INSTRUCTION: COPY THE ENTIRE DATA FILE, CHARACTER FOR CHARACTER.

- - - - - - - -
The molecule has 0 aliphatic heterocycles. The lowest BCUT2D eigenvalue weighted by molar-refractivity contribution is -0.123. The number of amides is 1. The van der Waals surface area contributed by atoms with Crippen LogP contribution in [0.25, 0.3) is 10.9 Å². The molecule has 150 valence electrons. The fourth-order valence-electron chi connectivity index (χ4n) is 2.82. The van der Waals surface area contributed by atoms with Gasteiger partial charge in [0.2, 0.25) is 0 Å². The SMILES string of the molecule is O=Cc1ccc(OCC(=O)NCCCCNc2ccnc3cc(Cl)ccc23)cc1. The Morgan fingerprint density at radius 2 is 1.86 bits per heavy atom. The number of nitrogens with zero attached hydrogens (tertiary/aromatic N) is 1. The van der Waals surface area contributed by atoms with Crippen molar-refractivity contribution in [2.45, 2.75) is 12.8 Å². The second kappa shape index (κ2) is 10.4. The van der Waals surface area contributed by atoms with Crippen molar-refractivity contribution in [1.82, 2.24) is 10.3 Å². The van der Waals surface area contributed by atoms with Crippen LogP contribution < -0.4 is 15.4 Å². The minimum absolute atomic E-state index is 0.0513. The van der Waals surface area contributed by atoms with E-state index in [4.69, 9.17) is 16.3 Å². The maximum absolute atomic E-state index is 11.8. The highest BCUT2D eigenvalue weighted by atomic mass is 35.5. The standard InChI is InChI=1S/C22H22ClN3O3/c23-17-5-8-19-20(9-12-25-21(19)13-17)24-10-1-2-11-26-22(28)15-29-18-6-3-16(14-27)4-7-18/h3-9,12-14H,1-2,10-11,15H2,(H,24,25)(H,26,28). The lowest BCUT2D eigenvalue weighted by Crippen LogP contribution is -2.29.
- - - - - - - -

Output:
The molecule has 0 aliphatic heterocycles. The lowest BCUT2D eigenvalue weighted by molar-refractivity contribution is -0.123. The number of amides is 1. The van der Waals surface area contributed by atoms with Crippen LogP contribution in [0.25, 0.3) is 10.9 Å². The molecule has 150 valence electrons. The fourth-order valence-electron chi connectivity index (χ4n) is 2.82. The van der Waals surface area contributed by atoms with Gasteiger partial charge in [0.2, 0.25) is 0 Å². The SMILES string of the molecule is O=Cc1ccc(OCC(=O)NCCCCNc2ccnc3cc(Cl)ccc23)cc1. The Morgan fingerprint density at radius 2 is 1.86 bits per heavy atom. The number of nitrogens with zero attached hydrogens (tertiary/aromatic N) is 1. The van der Waals surface area contributed by atoms with Crippen molar-refractivity contribution in [2.45, 2.75) is 12.8 Å². The second kappa shape index (κ2) is 10.4. The van der Waals surface area contributed by atoms with Crippen molar-refractivity contribution in [1.82, 2.24) is 10.3 Å². The van der Waals surface area contributed by atoms with Crippen LogP contribution < -0.4 is 15.4 Å². The minimum absolute atomic E-state index is 0.0513. The van der Waals surface area contributed by atoms with E-state index in [4.69, 9.17) is 16.3 Å². The maximum absolute atomic E-state index is 11.8. The highest BCUT2D eigenvalue weighted by atomic mass is 35.5. The standard InChI is InChI=1S/C22H22ClN3O3/c23-17-5-8-19-20(9-12-25-21(19)13-17)24-10-1-2-11-26-22(28)15-29-18-6-3-16(14-27)4-7-18/h3-9,12-14H,1-2,10-11,15H2,(H,24,25)(H,26,28). The lowest BCUT2D eigenvalue weighted by Crippen LogP contribution is -2.29.